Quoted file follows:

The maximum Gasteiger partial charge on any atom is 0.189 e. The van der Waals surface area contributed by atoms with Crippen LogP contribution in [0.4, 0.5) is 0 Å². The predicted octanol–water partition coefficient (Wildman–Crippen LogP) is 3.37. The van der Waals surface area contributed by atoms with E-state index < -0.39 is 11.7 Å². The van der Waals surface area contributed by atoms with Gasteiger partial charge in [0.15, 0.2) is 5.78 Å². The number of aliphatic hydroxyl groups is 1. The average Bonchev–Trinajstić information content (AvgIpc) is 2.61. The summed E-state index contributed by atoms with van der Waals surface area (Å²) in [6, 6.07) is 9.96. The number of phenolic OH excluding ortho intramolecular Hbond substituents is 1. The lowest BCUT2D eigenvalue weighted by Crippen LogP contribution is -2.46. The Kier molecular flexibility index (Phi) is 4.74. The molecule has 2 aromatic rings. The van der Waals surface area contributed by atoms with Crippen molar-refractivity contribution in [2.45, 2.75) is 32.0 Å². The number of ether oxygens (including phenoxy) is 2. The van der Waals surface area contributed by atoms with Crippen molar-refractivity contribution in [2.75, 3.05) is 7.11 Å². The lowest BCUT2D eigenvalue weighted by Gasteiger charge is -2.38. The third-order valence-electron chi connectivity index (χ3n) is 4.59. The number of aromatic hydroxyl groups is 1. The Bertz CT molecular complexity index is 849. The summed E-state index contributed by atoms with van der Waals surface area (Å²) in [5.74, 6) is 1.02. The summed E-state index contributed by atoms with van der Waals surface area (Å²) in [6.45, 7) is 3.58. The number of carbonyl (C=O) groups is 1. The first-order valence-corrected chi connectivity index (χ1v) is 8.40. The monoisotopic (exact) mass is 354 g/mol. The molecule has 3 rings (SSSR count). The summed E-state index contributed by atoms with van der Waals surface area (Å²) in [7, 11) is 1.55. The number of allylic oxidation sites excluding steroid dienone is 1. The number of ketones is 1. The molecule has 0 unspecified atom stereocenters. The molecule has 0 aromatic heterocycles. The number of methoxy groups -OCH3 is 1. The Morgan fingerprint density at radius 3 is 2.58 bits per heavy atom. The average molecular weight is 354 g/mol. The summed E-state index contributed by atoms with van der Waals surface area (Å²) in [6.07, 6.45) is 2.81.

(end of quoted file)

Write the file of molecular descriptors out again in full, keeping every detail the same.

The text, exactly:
The maximum Gasteiger partial charge on any atom is 0.189 e. The van der Waals surface area contributed by atoms with Crippen LogP contribution in [0.4, 0.5) is 0 Å². The predicted octanol–water partition coefficient (Wildman–Crippen LogP) is 3.37. The van der Waals surface area contributed by atoms with E-state index < -0.39 is 11.7 Å². The van der Waals surface area contributed by atoms with Gasteiger partial charge in [0.15, 0.2) is 5.78 Å². The number of aliphatic hydroxyl groups is 1. The average Bonchev–Trinajstić information content (AvgIpc) is 2.61. The summed E-state index contributed by atoms with van der Waals surface area (Å²) in [6, 6.07) is 9.96. The number of phenolic OH excluding ortho intramolecular Hbond substituents is 1. The lowest BCUT2D eigenvalue weighted by Crippen LogP contribution is -2.46. The Kier molecular flexibility index (Phi) is 4.74. The molecule has 2 aromatic rings. The van der Waals surface area contributed by atoms with Crippen molar-refractivity contribution in [2.45, 2.75) is 32.0 Å². The number of ether oxygens (including phenoxy) is 2. The van der Waals surface area contributed by atoms with Crippen molar-refractivity contribution in [2.75, 3.05) is 7.11 Å². The lowest BCUT2D eigenvalue weighted by Gasteiger charge is -2.38. The third-order valence-electron chi connectivity index (χ3n) is 4.59. The number of aromatic hydroxyl groups is 1. The Bertz CT molecular complexity index is 849. The summed E-state index contributed by atoms with van der Waals surface area (Å²) in [5.74, 6) is 1.02. The summed E-state index contributed by atoms with van der Waals surface area (Å²) in [6.45, 7) is 3.58. The number of carbonyl (C=O) groups is 1. The first-order valence-corrected chi connectivity index (χ1v) is 8.40. The monoisotopic (exact) mass is 354 g/mol. The molecule has 3 rings (SSSR count). The summed E-state index contributed by atoms with van der Waals surface area (Å²) in [7, 11) is 1.55. The number of allylic oxidation sites excluding steroid dienone is 1. The number of ketones is 1. The molecule has 0 unspecified atom stereocenters. The molecule has 0 aromatic heterocycles. The number of methoxy groups -OCH3 is 1. The Morgan fingerprint density at radius 3 is 2.58 bits per heavy atom. The average molecular weight is 354 g/mol. The summed E-state index contributed by atoms with van der Waals surface area (Å²) in [6.07, 6.45) is 2.81.